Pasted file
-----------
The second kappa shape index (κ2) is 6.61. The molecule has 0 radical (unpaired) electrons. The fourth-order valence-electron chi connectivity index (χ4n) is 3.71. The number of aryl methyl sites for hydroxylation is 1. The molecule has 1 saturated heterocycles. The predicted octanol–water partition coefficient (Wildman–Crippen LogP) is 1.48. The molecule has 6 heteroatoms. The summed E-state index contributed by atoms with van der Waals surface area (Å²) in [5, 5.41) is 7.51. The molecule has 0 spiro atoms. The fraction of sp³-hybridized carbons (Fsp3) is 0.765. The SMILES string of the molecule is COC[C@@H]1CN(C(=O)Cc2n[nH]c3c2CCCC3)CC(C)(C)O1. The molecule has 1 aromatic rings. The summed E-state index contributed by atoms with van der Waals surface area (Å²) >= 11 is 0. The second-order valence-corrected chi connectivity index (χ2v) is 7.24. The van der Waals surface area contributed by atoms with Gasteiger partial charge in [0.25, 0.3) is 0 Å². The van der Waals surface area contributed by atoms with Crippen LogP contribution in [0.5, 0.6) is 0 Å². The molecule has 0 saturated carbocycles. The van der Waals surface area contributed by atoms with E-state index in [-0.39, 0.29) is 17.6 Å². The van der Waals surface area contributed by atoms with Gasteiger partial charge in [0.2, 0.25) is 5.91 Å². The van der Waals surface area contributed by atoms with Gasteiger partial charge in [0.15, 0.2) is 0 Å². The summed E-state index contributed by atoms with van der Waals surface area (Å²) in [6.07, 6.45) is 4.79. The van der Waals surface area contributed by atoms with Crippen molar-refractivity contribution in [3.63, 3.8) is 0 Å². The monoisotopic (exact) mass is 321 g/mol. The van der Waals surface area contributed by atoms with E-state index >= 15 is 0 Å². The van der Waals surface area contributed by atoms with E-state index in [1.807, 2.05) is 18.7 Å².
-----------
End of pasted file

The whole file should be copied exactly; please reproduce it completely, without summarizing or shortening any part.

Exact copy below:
The second kappa shape index (κ2) is 6.61. The molecule has 0 radical (unpaired) electrons. The fourth-order valence-electron chi connectivity index (χ4n) is 3.71. The number of aryl methyl sites for hydroxylation is 1. The molecule has 1 saturated heterocycles. The predicted octanol–water partition coefficient (Wildman–Crippen LogP) is 1.48. The molecule has 6 heteroatoms. The summed E-state index contributed by atoms with van der Waals surface area (Å²) in [5, 5.41) is 7.51. The molecule has 0 spiro atoms. The fraction of sp³-hybridized carbons (Fsp3) is 0.765. The SMILES string of the molecule is COC[C@@H]1CN(C(=O)Cc2n[nH]c3c2CCCC3)CC(C)(C)O1. The molecule has 1 aromatic rings. The summed E-state index contributed by atoms with van der Waals surface area (Å²) >= 11 is 0. The second-order valence-corrected chi connectivity index (χ2v) is 7.24. The van der Waals surface area contributed by atoms with Gasteiger partial charge in [0.25, 0.3) is 0 Å². The van der Waals surface area contributed by atoms with Crippen LogP contribution in [0.5, 0.6) is 0 Å². The molecule has 0 saturated carbocycles. The van der Waals surface area contributed by atoms with E-state index in [-0.39, 0.29) is 17.6 Å². The van der Waals surface area contributed by atoms with Gasteiger partial charge in [0.2, 0.25) is 5.91 Å². The van der Waals surface area contributed by atoms with Gasteiger partial charge in [0.15, 0.2) is 0 Å². The summed E-state index contributed by atoms with van der Waals surface area (Å²) in [6.07, 6.45) is 4.79. The van der Waals surface area contributed by atoms with Crippen molar-refractivity contribution in [3.63, 3.8) is 0 Å². The monoisotopic (exact) mass is 321 g/mol. The van der Waals surface area contributed by atoms with E-state index >= 15 is 0 Å². The van der Waals surface area contributed by atoms with E-state index in [1.807, 2.05) is 18.7 Å².